Hite delivered his speech to a packed, standing-room-only room. Also, local UA apprentices were in the audience. Hite outlined a number of ways the UA will strengthen the construction union labor market throughout the country.
”Increased market share - that's what it's all about,” he said.
Although Hite mentioned a number of studies that conclude that the unions' prescence in the construction market is in the low teens percentage-wise, he added that, according to their own studies, the figure might be a more healthy 30 percent, but he quickly added that unions used to account for 85 percent of construction jobs.
He painted an optimistic future for construction, particularly in energy-related operations. Hite went on to explain how the unions will do just that; for example, an unorthodox method was the banking initiative, where union officers have been taking to officials of the largest banks in the nation, telling them that the UA represents 330,000 members and billions of dollars in pensions.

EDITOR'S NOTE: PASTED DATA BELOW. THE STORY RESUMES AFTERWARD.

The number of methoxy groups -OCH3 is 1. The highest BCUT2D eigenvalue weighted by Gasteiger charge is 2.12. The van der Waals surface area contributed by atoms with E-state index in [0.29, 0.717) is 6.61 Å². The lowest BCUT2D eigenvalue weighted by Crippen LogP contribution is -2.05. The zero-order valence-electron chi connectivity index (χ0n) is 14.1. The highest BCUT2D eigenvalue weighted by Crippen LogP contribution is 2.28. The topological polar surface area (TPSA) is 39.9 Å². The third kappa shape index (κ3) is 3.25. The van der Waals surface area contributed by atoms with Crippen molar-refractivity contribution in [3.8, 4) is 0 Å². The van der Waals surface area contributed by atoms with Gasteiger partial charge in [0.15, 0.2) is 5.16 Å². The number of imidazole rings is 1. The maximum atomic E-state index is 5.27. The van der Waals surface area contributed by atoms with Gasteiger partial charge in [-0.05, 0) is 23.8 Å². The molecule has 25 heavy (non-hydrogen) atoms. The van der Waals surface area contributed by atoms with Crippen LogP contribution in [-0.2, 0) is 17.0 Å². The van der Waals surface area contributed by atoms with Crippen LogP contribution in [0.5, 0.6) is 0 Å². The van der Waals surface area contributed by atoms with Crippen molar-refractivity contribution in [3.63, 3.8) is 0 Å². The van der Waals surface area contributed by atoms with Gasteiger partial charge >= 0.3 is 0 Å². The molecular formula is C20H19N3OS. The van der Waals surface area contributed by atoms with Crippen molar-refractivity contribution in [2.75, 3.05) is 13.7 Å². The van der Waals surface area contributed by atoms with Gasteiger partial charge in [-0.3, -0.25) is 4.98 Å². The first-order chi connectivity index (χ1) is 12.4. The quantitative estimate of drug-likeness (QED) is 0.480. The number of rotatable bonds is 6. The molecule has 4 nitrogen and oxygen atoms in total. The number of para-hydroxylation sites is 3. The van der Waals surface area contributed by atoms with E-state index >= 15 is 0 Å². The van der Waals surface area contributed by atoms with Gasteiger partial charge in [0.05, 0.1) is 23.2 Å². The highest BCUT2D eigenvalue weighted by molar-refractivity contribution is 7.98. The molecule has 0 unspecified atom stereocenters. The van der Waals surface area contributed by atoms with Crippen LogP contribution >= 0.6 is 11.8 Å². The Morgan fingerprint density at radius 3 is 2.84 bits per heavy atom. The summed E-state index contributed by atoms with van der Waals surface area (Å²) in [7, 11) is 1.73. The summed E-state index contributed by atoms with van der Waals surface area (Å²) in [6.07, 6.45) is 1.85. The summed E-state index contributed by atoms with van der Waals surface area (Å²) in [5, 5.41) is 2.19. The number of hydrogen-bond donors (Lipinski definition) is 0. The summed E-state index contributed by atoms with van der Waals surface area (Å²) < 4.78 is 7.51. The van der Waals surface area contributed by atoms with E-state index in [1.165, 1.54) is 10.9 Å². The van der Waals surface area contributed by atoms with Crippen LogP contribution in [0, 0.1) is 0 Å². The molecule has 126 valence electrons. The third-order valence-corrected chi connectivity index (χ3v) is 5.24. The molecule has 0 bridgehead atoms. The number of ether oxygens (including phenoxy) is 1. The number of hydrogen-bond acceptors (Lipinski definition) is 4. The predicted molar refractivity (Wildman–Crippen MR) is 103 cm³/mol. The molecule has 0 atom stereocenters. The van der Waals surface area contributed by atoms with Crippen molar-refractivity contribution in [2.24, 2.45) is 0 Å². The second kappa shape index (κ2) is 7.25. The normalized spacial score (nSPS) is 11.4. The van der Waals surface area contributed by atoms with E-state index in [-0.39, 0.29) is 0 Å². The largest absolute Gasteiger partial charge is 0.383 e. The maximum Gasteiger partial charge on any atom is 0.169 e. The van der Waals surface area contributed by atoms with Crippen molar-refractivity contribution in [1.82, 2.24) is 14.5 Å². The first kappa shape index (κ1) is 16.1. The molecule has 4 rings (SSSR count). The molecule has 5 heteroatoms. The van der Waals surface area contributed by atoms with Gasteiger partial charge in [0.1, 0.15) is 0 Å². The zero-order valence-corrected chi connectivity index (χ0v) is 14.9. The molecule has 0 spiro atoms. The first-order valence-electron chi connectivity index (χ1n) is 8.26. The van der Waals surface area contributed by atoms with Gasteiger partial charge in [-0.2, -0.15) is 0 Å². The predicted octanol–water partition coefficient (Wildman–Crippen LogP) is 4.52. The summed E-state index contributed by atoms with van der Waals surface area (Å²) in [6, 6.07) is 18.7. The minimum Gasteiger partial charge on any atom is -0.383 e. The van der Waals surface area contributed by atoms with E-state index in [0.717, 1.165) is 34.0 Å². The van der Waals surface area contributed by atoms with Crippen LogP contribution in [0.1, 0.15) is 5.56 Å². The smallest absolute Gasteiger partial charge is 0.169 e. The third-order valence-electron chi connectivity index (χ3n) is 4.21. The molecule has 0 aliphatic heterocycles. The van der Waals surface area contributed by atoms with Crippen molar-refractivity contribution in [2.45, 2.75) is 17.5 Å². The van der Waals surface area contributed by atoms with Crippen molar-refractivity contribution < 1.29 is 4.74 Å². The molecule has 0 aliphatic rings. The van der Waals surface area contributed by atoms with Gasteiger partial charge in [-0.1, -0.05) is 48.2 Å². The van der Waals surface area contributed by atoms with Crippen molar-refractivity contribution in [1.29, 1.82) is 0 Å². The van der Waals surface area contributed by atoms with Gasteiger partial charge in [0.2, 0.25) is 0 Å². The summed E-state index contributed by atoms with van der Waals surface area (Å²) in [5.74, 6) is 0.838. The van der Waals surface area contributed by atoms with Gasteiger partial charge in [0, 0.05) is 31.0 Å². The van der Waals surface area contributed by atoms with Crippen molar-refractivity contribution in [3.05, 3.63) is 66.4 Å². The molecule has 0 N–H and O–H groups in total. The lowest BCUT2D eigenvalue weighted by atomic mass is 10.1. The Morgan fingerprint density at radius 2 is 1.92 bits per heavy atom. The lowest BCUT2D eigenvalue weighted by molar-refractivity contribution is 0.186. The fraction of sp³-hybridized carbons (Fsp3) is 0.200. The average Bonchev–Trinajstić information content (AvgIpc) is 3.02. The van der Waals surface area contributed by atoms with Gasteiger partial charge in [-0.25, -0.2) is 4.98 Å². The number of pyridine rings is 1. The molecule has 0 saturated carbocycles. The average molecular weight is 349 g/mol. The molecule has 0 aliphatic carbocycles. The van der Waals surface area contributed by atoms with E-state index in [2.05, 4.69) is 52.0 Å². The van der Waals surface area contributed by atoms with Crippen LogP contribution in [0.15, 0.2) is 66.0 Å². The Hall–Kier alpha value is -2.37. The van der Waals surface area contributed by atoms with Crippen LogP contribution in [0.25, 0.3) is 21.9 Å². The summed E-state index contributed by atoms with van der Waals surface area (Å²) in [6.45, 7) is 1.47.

”What we've said is that we'll help promote your bank and its services, but in return, we want 100 percent of your construction and service jobs,” Hite said.
Ballard SpeechAlso speaking today was oceanographer Dr. Robert Ballard, who has conducted more than 100 deep-sea expeditions, the most famous being the wreck of the Titanic in 1985.
He talked very little about the Titanic, but spoke on the tremendous potential of the planet's oceans. The country spends three times the amount of money exploring space than its oceans, he said; why not redirect some of that money to exploring the vastness of our oceans and the life that is found there?
He said he has found many prehistoric species in the deep sea, and much could be learned from them.
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